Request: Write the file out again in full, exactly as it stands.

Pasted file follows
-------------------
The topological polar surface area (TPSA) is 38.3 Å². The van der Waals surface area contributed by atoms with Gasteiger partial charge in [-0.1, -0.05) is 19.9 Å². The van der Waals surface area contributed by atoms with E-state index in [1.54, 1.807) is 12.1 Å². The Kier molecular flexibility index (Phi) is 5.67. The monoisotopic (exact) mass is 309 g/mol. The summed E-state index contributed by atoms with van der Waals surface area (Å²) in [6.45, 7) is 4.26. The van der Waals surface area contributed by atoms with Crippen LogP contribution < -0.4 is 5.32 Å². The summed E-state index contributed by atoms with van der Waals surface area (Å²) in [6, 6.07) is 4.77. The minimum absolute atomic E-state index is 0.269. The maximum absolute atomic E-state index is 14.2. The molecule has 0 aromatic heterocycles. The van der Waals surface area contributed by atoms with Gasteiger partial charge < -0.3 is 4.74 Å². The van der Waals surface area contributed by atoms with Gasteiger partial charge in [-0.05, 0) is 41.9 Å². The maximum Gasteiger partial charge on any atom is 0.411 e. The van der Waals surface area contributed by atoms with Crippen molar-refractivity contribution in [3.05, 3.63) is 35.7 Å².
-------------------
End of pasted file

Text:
The topological polar surface area (TPSA) is 38.3 Å². The van der Waals surface area contributed by atoms with Gasteiger partial charge in [-0.1, -0.05) is 19.9 Å². The van der Waals surface area contributed by atoms with E-state index in [1.54, 1.807) is 12.1 Å². The Kier molecular flexibility index (Phi) is 5.67. The monoisotopic (exact) mass is 309 g/mol. The summed E-state index contributed by atoms with van der Waals surface area (Å²) in [6.45, 7) is 4.26. The van der Waals surface area contributed by atoms with Crippen LogP contribution < -0.4 is 5.32 Å². The summed E-state index contributed by atoms with van der Waals surface area (Å²) in [6, 6.07) is 4.77. The minimum absolute atomic E-state index is 0.269. The maximum absolute atomic E-state index is 14.2. The molecule has 0 aromatic heterocycles. The van der Waals surface area contributed by atoms with Gasteiger partial charge < -0.3 is 4.74 Å². The van der Waals surface area contributed by atoms with Gasteiger partial charge in [-0.05, 0) is 41.9 Å². The maximum Gasteiger partial charge on any atom is 0.411 e. The van der Waals surface area contributed by atoms with Crippen molar-refractivity contribution in [3.05, 3.63) is 35.7 Å².